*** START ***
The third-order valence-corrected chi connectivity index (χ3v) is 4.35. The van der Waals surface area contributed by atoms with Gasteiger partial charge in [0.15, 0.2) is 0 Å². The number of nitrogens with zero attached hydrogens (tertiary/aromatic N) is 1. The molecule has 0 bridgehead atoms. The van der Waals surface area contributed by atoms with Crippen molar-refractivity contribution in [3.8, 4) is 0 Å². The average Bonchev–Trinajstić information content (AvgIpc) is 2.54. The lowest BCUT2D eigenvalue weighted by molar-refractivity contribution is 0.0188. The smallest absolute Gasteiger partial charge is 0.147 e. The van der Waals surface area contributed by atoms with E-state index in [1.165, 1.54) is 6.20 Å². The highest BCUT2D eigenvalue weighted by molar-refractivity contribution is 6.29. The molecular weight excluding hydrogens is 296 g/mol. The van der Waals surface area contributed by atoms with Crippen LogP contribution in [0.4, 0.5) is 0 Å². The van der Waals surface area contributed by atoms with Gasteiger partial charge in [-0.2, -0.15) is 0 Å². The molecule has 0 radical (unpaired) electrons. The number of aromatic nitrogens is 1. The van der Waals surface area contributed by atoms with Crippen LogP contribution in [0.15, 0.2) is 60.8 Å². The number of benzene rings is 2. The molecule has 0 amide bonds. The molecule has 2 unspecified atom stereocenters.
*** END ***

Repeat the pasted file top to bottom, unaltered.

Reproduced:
The third-order valence-corrected chi connectivity index (χ3v) is 4.35. The van der Waals surface area contributed by atoms with Gasteiger partial charge in [0.15, 0.2) is 0 Å². The number of nitrogens with zero attached hydrogens (tertiary/aromatic N) is 1. The molecule has 0 bridgehead atoms. The van der Waals surface area contributed by atoms with Crippen molar-refractivity contribution in [3.8, 4) is 0 Å². The average Bonchev–Trinajstić information content (AvgIpc) is 2.54. The lowest BCUT2D eigenvalue weighted by molar-refractivity contribution is 0.0188. The smallest absolute Gasteiger partial charge is 0.147 e. The van der Waals surface area contributed by atoms with E-state index in [1.165, 1.54) is 6.20 Å². The highest BCUT2D eigenvalue weighted by molar-refractivity contribution is 6.29. The molecular weight excluding hydrogens is 296 g/mol. The van der Waals surface area contributed by atoms with Crippen LogP contribution in [0.4, 0.5) is 0 Å². The van der Waals surface area contributed by atoms with Gasteiger partial charge in [-0.2, -0.15) is 0 Å². The molecule has 0 radical (unpaired) electrons. The number of aromatic nitrogens is 1. The van der Waals surface area contributed by atoms with Crippen LogP contribution in [0.15, 0.2) is 60.8 Å². The number of benzene rings is 2. The molecule has 0 amide bonds. The molecule has 2 unspecified atom stereocenters.